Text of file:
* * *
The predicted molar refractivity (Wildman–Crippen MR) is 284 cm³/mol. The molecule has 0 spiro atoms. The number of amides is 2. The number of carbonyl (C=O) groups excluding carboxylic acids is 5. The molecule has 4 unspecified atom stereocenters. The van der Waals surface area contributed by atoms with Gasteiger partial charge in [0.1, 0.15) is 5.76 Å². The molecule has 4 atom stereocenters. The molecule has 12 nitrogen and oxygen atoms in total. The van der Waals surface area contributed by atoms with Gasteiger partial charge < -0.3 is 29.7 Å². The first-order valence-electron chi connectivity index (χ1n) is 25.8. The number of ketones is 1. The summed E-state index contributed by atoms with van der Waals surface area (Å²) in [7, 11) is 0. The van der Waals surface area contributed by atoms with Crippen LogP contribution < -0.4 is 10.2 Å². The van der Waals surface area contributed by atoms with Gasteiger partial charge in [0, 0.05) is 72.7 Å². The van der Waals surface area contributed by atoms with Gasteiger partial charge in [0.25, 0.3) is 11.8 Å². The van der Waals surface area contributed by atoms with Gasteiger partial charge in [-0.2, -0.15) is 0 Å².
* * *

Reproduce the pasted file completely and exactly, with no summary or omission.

The predicted molar refractivity (Wildman–Crippen MR) is 284 cm³/mol. The molecule has 0 spiro atoms. The number of amides is 2. The number of carbonyl (C=O) groups excluding carboxylic acids is 5. The molecule has 4 unspecified atom stereocenters. The van der Waals surface area contributed by atoms with Gasteiger partial charge in [0.1, 0.15) is 5.76 Å². The molecule has 4 atom stereocenters. The molecule has 12 nitrogen and oxygen atoms in total. The van der Waals surface area contributed by atoms with Gasteiger partial charge < -0.3 is 29.7 Å². The first-order valence-electron chi connectivity index (χ1n) is 25.8. The number of ketones is 1. The summed E-state index contributed by atoms with van der Waals surface area (Å²) in [7, 11) is 0. The van der Waals surface area contributed by atoms with Crippen LogP contribution < -0.4 is 10.2 Å². The van der Waals surface area contributed by atoms with Gasteiger partial charge in [0, 0.05) is 72.7 Å². The van der Waals surface area contributed by atoms with Gasteiger partial charge in [0.25, 0.3) is 11.8 Å². The van der Waals surface area contributed by atoms with Gasteiger partial charge in [-0.2, -0.15) is 0 Å².